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ALLENTOWN, PA-Wyomissing-based Penn National Gaming is exploring the options for tossing its hat into the ring of contenders for one of the state’s stand-alone slot-parlor licenses. Applications are due to the state gaming board on Dec. 28, and Penn National has several hurdles to leap before it can meet the deadline. “It’s still speculative, but there is potential opportunity at what we think is a great site,” Eric Schippers, a Penn National principal, tells GlobeSt.com.

The site is a 15-acre parcel adjacent to the Queen City Municipal Airport here. While Schippers acknowledges his company has made a proposal to the owner, Lehigh-Northampton Airport Authority, he declines to confirm details. However, George Dougherty, executive director of the authority, tells GlobeSt.com that Penn National and a partner have offered to pay $10 million over 20 years for the land and also “provide a new airport at no cost to the airport authority.” He adds that prospects for acceptance of the offer are “not very good. Discussions were very preliminary. This would be a difficult project.”

A statute that prohibits Penn National from owning more than a 33% interest in what would be a second gaming facility in the state also limits the company’s options. It is building a $240-million casino at its racetrack in Grantville in anticipation of obtaining one of the seven licenses designated for a racetrack.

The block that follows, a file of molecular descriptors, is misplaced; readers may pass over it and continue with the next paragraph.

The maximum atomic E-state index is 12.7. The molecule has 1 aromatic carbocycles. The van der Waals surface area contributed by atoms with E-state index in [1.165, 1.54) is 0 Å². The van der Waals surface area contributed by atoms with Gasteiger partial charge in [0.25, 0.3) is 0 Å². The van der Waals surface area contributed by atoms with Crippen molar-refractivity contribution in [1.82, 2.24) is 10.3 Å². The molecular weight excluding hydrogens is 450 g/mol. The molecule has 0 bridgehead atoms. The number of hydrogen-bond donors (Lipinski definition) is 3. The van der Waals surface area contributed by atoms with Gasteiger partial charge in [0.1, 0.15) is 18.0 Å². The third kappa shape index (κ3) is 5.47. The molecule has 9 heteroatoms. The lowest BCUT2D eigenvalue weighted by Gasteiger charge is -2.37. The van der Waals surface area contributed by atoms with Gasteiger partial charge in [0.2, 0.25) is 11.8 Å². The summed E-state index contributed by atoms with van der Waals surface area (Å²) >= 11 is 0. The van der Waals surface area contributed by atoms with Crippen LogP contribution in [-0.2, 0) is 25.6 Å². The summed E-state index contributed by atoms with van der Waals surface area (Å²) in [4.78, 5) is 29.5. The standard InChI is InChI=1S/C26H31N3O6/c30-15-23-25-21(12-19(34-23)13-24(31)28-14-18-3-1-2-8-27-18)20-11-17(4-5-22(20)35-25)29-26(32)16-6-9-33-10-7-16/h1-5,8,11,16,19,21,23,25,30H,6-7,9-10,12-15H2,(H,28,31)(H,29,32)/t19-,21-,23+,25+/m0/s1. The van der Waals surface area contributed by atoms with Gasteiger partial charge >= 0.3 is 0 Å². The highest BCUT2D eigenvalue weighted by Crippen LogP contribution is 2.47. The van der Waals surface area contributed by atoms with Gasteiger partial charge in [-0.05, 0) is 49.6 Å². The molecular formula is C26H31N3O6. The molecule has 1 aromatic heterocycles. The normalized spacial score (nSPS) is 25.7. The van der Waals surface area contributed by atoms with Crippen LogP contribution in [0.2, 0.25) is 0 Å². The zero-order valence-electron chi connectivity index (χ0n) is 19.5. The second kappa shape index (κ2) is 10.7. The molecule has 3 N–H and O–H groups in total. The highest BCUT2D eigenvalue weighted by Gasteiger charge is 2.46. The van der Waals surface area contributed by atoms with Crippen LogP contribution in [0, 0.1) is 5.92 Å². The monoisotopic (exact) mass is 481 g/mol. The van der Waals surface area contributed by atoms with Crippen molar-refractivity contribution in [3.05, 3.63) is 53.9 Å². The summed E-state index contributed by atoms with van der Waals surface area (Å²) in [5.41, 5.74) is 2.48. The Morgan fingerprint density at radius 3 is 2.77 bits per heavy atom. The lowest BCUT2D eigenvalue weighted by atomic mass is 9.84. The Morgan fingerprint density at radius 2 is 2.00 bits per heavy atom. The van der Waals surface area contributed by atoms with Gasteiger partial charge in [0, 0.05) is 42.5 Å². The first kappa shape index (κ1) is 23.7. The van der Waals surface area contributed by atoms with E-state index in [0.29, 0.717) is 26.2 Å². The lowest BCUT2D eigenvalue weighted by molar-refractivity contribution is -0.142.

While it can own just a third of a second gaming facility, Schippers says, “we can be a lender or obtain a management agreement for another facility in Pennsylvania. We think the location could be an ideal site, so we’re evaluating potential partners (for ownership) or lender or management opportunities.” Among the potential partners is Philadelphia-based UCH Venture Capital Inc., “and we’re also talking to some others,” Schippers says.

The application would compete with others seeking a license for a standalone casino in the Lehigh Valley. Phoenix-based Aztar Corp. unveiled plans for a $325-million Tropicana-brand casino here, and, according to published reports, a JV between Newmark & Co. and Las Vegas Sands Corp. is seeking a license for its redevelopment of the former Bethlehem Steel plant site in Bethlehem. Of the five licenses to be granted for standalone casinos, just two will go to undesignated areas outside of Philadelphia and Pittsburgh. In addition to those planning sites in the Lehigh Valley, Boyd Gaming Corp. is applying for one in Limerick, also an undesignated area.

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